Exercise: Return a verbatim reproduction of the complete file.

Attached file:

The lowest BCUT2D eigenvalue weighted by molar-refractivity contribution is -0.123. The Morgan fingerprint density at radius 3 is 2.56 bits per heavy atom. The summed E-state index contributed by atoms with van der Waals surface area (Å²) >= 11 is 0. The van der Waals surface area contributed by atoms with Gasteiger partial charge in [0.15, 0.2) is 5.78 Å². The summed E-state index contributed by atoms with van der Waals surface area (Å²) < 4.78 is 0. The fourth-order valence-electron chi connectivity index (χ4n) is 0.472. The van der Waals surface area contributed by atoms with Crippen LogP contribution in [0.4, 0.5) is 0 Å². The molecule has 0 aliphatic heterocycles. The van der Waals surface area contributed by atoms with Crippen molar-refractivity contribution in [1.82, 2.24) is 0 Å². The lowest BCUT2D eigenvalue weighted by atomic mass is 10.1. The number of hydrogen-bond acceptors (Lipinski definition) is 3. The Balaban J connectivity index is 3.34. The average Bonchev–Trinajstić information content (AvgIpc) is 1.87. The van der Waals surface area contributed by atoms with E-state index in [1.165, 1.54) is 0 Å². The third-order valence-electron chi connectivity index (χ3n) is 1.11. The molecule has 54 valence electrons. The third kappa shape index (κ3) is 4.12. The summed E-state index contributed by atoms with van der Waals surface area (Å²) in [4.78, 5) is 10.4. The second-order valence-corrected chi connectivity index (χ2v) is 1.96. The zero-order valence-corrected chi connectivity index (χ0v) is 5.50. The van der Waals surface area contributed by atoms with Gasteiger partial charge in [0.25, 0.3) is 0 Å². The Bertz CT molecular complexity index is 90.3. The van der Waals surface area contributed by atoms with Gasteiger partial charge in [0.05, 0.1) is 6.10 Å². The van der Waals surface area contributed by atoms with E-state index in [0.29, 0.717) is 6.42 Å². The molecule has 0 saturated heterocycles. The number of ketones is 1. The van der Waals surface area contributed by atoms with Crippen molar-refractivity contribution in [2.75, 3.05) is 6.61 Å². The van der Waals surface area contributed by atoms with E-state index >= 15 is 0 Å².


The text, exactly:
The lowest BCUT2D eigenvalue weighted by molar-refractivity contribution is -0.123. The Morgan fingerprint density at radius 3 is 2.56 bits per heavy atom. The summed E-state index contributed by atoms with van der Waals surface area (Å²) >= 11 is 0. The van der Waals surface area contributed by atoms with Gasteiger partial charge in [0.15, 0.2) is 5.78 Å². The summed E-state index contributed by atoms with van der Waals surface area (Å²) < 4.78 is 0. The fourth-order valence-electron chi connectivity index (χ4n) is 0.472. The van der Waals surface area contributed by atoms with Crippen LogP contribution in [0.4, 0.5) is 0 Å². The molecule has 0 aliphatic heterocycles. The van der Waals surface area contributed by atoms with Crippen molar-refractivity contribution in [1.82, 2.24) is 0 Å². The lowest BCUT2D eigenvalue weighted by atomic mass is 10.1. The number of hydrogen-bond acceptors (Lipinski definition) is 3. The Balaban J connectivity index is 3.34. The average Bonchev–Trinajstić information content (AvgIpc) is 1.87. The van der Waals surface area contributed by atoms with E-state index in [1.165, 1.54) is 0 Å². The third-order valence-electron chi connectivity index (χ3n) is 1.11. The molecule has 54 valence electrons. The third kappa shape index (κ3) is 4.12. The summed E-state index contributed by atoms with van der Waals surface area (Å²) in [4.78, 5) is 10.4. The second-order valence-corrected chi connectivity index (χ2v) is 1.96. The zero-order valence-corrected chi connectivity index (χ0v) is 5.50. The van der Waals surface area contributed by atoms with Gasteiger partial charge in [0.25, 0.3) is 0 Å². The Bertz CT molecular complexity index is 90.3. The van der Waals surface area contributed by atoms with Gasteiger partial charge in [0.05, 0.1) is 6.10 Å². The van der Waals surface area contributed by atoms with E-state index in [0.29, 0.717) is 6.42 Å². The molecule has 0 saturated heterocycles. The number of ketones is 1. The van der Waals surface area contributed by atoms with Crippen molar-refractivity contribution in [2.75, 3.05) is 6.61 Å². The van der Waals surface area contributed by atoms with E-state index >= 15 is 0 Å².